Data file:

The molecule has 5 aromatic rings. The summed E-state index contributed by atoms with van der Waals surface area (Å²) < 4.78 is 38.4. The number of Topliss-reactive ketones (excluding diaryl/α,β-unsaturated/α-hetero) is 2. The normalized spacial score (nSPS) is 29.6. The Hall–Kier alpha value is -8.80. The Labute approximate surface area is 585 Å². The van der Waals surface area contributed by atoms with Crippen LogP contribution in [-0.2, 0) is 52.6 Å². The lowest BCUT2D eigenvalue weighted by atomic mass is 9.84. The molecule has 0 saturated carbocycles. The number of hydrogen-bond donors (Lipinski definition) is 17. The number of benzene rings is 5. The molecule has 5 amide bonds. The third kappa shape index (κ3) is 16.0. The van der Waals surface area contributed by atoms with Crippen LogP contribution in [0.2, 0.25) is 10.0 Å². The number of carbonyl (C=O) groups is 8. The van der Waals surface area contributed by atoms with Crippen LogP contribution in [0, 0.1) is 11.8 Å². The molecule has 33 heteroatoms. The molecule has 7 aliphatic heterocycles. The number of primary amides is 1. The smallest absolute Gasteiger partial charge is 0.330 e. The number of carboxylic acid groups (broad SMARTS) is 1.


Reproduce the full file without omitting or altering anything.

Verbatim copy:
The molecule has 5 aromatic rings. The summed E-state index contributed by atoms with van der Waals surface area (Å²) < 4.78 is 38.4. The number of Topliss-reactive ketones (excluding diaryl/α,β-unsaturated/α-hetero) is 2. The normalized spacial score (nSPS) is 29.6. The Hall–Kier alpha value is -8.80. The Labute approximate surface area is 585 Å². The van der Waals surface area contributed by atoms with Crippen LogP contribution in [-0.2, 0) is 52.6 Å². The lowest BCUT2D eigenvalue weighted by atomic mass is 9.84. The molecule has 0 saturated carbocycles. The number of hydrogen-bond donors (Lipinski definition) is 17. The number of benzene rings is 5. The molecule has 5 amide bonds. The third kappa shape index (κ3) is 16.0. The van der Waals surface area contributed by atoms with Crippen LogP contribution in [0.2, 0.25) is 10.0 Å². The number of carbonyl (C=O) groups is 8. The van der Waals surface area contributed by atoms with Crippen LogP contribution in [0, 0.1) is 11.8 Å². The molecule has 33 heteroatoms. The molecule has 7 aliphatic heterocycles. The number of primary amides is 1. The smallest absolute Gasteiger partial charge is 0.330 e. The number of carboxylic acid groups (broad SMARTS) is 1.